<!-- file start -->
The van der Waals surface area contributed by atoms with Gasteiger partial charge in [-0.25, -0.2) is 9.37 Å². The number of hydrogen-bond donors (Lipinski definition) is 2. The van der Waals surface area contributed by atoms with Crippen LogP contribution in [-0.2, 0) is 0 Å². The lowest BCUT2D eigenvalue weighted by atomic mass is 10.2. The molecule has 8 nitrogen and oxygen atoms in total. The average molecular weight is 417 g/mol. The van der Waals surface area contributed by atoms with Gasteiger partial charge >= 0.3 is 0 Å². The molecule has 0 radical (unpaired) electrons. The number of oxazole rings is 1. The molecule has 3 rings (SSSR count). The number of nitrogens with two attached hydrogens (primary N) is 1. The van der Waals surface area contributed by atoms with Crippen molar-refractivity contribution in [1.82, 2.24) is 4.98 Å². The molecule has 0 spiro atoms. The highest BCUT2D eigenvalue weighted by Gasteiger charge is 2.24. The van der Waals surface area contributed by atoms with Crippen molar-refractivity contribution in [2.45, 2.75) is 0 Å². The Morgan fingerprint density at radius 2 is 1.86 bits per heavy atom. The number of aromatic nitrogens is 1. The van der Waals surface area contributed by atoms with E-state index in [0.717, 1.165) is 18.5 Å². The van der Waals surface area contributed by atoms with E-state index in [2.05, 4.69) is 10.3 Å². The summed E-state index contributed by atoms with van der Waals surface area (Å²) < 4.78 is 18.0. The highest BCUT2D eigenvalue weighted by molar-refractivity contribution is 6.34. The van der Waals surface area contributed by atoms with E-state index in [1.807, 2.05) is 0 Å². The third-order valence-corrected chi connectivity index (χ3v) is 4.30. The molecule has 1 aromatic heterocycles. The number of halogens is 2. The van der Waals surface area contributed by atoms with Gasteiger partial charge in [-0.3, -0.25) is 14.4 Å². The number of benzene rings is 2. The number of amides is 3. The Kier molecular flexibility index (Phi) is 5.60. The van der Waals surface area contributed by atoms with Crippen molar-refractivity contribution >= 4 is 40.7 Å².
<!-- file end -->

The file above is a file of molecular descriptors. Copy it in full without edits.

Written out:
The van der Waals surface area contributed by atoms with Gasteiger partial charge in [-0.25, -0.2) is 9.37 Å². The number of hydrogen-bond donors (Lipinski definition) is 2. The van der Waals surface area contributed by atoms with Crippen LogP contribution in [-0.2, 0) is 0 Å². The lowest BCUT2D eigenvalue weighted by atomic mass is 10.2. The molecule has 8 nitrogen and oxygen atoms in total. The average molecular weight is 417 g/mol. The van der Waals surface area contributed by atoms with Gasteiger partial charge >= 0.3 is 0 Å². The molecule has 0 radical (unpaired) electrons. The number of oxazole rings is 1. The molecule has 3 rings (SSSR count). The number of nitrogens with two attached hydrogens (primary N) is 1. The van der Waals surface area contributed by atoms with Crippen molar-refractivity contribution in [1.82, 2.24) is 4.98 Å². The molecule has 0 spiro atoms. The highest BCUT2D eigenvalue weighted by Gasteiger charge is 2.24. The van der Waals surface area contributed by atoms with Crippen molar-refractivity contribution in [2.45, 2.75) is 0 Å². The Morgan fingerprint density at radius 2 is 1.86 bits per heavy atom. The number of aromatic nitrogens is 1. The van der Waals surface area contributed by atoms with E-state index in [0.717, 1.165) is 18.5 Å². The van der Waals surface area contributed by atoms with E-state index in [2.05, 4.69) is 10.3 Å². The summed E-state index contributed by atoms with van der Waals surface area (Å²) < 4.78 is 18.0. The highest BCUT2D eigenvalue weighted by molar-refractivity contribution is 6.34. The van der Waals surface area contributed by atoms with E-state index in [1.807, 2.05) is 0 Å². The third-order valence-corrected chi connectivity index (χ3v) is 4.30. The molecule has 1 aromatic heterocycles. The number of halogens is 2. The van der Waals surface area contributed by atoms with Gasteiger partial charge in [-0.3, -0.25) is 14.4 Å². The number of benzene rings is 2. The number of amides is 3. The Kier molecular flexibility index (Phi) is 5.60. The van der Waals surface area contributed by atoms with Crippen molar-refractivity contribution >= 4 is 40.7 Å².